Westminster Abbey. The place where history is made. Last week we got to witness the coronation. Oh, the gowns, the jewels, the clerical robes, military uniforms with epaulettes, plumes and swords.
It was a meticulously planned event, and although we might not completely grasp it, we can appreciate the traditions rarely seen elsewhere in modern life.
The Sword of State. Penny Mordaunt is not exactly an American household name, but maybe she should be. The woman is a British politician and leader of the House of Commons who carried the eight-pound jeweled sword during the coronation for 51 minutes, in a cape and headgear that made her look like a queen from medieval days. The sword was held in front of her body, which would be as heavy as holding a gallon of milk in that position for almost an hour. While walking or standing. In high heels! She became an internet sensation.
Queen Elizabeth II was crowned in 1953, representing youthful hope after the ravages of World War II. King Charles III is the oldest monarch to ever be crowned, as political and financial tensions ramp up around the world. Elizabeth was a young mother and rather mysterious, while Charles is a grandfather with a complicated past. A stark contrast. Elizabeth became queen of a largely enthralled and sprawling empire, while Charles inherited a diminishing commonwealth of nations and many skeptical subjects wondering the very need for a monarchy. Times have changed.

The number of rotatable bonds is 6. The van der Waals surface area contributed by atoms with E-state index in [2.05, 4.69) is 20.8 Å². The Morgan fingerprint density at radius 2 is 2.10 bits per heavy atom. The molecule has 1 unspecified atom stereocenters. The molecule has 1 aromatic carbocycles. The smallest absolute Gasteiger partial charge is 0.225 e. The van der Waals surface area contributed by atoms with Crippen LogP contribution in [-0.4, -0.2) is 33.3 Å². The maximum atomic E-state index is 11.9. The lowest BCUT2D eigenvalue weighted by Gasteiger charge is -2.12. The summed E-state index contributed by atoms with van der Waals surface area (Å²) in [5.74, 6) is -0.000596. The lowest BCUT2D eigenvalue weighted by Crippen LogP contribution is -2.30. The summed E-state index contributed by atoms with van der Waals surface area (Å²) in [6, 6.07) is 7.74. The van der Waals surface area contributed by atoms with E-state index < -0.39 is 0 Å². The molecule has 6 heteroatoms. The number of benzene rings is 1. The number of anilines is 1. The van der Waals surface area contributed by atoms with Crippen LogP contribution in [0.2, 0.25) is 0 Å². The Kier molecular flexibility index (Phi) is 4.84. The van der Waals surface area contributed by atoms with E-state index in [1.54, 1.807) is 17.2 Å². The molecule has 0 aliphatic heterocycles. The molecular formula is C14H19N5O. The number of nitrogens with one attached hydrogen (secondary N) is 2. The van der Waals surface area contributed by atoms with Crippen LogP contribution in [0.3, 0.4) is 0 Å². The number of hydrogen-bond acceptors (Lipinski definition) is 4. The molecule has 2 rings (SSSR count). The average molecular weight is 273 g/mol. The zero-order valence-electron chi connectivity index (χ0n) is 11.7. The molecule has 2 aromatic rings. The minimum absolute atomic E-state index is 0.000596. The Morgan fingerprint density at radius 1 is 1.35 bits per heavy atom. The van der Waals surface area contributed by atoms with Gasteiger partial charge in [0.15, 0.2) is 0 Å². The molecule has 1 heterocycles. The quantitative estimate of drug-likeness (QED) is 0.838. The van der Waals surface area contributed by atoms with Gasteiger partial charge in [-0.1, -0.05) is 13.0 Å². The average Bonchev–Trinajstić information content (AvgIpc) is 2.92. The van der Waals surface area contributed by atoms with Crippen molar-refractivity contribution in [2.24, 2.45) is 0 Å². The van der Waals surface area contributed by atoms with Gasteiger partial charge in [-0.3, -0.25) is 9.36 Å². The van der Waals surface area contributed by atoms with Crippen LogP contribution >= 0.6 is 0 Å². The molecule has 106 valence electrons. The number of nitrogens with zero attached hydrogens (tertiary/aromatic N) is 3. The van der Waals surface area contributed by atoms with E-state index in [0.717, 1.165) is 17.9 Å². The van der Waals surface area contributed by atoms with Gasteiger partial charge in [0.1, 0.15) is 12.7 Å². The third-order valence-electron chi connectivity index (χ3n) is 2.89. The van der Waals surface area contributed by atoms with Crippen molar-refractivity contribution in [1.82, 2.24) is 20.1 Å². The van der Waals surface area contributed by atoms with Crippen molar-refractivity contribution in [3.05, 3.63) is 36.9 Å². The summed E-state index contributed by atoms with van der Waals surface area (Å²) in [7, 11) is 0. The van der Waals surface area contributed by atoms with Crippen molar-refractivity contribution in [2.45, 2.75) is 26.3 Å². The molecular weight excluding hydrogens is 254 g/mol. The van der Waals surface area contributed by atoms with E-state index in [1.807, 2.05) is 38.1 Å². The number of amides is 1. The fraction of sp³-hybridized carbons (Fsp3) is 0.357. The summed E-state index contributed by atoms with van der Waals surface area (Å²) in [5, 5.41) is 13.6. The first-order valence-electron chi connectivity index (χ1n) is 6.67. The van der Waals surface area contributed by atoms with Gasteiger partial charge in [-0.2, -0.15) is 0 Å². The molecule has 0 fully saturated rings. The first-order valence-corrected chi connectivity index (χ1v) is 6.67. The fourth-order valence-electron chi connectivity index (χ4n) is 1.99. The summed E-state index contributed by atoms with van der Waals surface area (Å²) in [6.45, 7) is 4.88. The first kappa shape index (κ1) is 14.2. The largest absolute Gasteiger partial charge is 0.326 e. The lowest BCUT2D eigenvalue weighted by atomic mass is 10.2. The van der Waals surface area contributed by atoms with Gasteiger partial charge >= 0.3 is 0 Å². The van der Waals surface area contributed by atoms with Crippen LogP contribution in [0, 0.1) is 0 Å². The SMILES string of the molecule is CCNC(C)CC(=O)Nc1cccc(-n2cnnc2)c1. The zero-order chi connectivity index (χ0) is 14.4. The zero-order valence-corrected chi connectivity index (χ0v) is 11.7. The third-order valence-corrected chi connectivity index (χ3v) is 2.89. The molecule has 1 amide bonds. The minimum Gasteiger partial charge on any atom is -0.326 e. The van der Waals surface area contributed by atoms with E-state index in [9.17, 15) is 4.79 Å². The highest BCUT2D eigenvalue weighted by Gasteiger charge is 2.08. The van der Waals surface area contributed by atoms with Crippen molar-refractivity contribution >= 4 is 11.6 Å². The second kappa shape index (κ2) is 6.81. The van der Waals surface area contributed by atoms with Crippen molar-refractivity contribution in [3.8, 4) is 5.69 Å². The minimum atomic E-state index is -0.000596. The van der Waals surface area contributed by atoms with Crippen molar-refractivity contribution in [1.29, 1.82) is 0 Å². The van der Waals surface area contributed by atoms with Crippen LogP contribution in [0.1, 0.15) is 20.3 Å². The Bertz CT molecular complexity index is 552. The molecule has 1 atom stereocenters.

Americans. We cannot quite come to terms with the spectacle of what just transpired in England, but my British family points out that a coronation is a once-in-a-lifetime event of pride and a celebration of heritage. A moment in history. With almost a surreal display of a decorous pageantry inimitably crafted by one of the world’s oldest monarchies, it seemed “otherworldly.”
Much of the coronation news coverage in America has been mildly incredulous (why did tens of thousands of Brits stand for hours happily out in the rain waiting to wave at a golden carriage?) to affectionately mocking (why in God’s name would the Brits spend so much money on such a spectacle?). Perhaps the crowning of a new king is what we Americans will never quite wrap our minds around. But let’s not forget that the United Kingdom is a glorious and ancient nation where things happen that simply could not happen anywhere else.
After the solemn ceremony of crowning a new king, there were community get-togethers across the United Kingdom, known as the “big lunch.” Thousands of these luncheons, street, pub and garden parties were part of a very British tradition of uniting neighbors while honoring a new monarchy. Over a million people around the world baked the “King and Queen’s Coronation Quiche,” a recipe that went viral in time for the big lunch.
Perhaps the closest thing to unity and patriotic celebration that we Americans have occurs on July 4, when we come together to simply show our love for our country. Parades, picnics and flags flying leave politics behind and place country pride at the forefront. No crown required.